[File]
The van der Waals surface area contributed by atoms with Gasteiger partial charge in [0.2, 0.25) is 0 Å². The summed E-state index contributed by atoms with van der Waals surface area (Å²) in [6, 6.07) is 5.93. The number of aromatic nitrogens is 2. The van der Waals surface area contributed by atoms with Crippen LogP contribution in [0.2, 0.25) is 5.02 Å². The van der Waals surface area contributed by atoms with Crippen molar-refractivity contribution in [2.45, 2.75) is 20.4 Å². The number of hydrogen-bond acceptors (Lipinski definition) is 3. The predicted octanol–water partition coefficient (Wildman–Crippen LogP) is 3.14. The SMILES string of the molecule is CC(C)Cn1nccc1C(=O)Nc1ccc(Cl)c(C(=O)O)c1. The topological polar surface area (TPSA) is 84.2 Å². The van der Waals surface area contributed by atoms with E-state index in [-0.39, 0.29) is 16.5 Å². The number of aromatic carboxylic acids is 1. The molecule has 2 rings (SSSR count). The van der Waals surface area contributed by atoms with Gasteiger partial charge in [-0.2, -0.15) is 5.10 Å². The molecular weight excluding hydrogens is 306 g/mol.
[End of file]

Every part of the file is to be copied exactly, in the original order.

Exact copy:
The van der Waals surface area contributed by atoms with Gasteiger partial charge in [0.2, 0.25) is 0 Å². The summed E-state index contributed by atoms with van der Waals surface area (Å²) in [6, 6.07) is 5.93. The number of aromatic nitrogens is 2. The van der Waals surface area contributed by atoms with Crippen LogP contribution in [0.2, 0.25) is 5.02 Å². The van der Waals surface area contributed by atoms with Crippen molar-refractivity contribution in [2.45, 2.75) is 20.4 Å². The number of hydrogen-bond acceptors (Lipinski definition) is 3. The predicted octanol–water partition coefficient (Wildman–Crippen LogP) is 3.14. The SMILES string of the molecule is CC(C)Cn1nccc1C(=O)Nc1ccc(Cl)c(C(=O)O)c1. The topological polar surface area (TPSA) is 84.2 Å². The van der Waals surface area contributed by atoms with E-state index in [-0.39, 0.29) is 16.5 Å². The number of aromatic carboxylic acids is 1. The molecule has 2 rings (SSSR count). The van der Waals surface area contributed by atoms with Gasteiger partial charge in [-0.2, -0.15) is 5.10 Å². The molecular weight excluding hydrogens is 306 g/mol.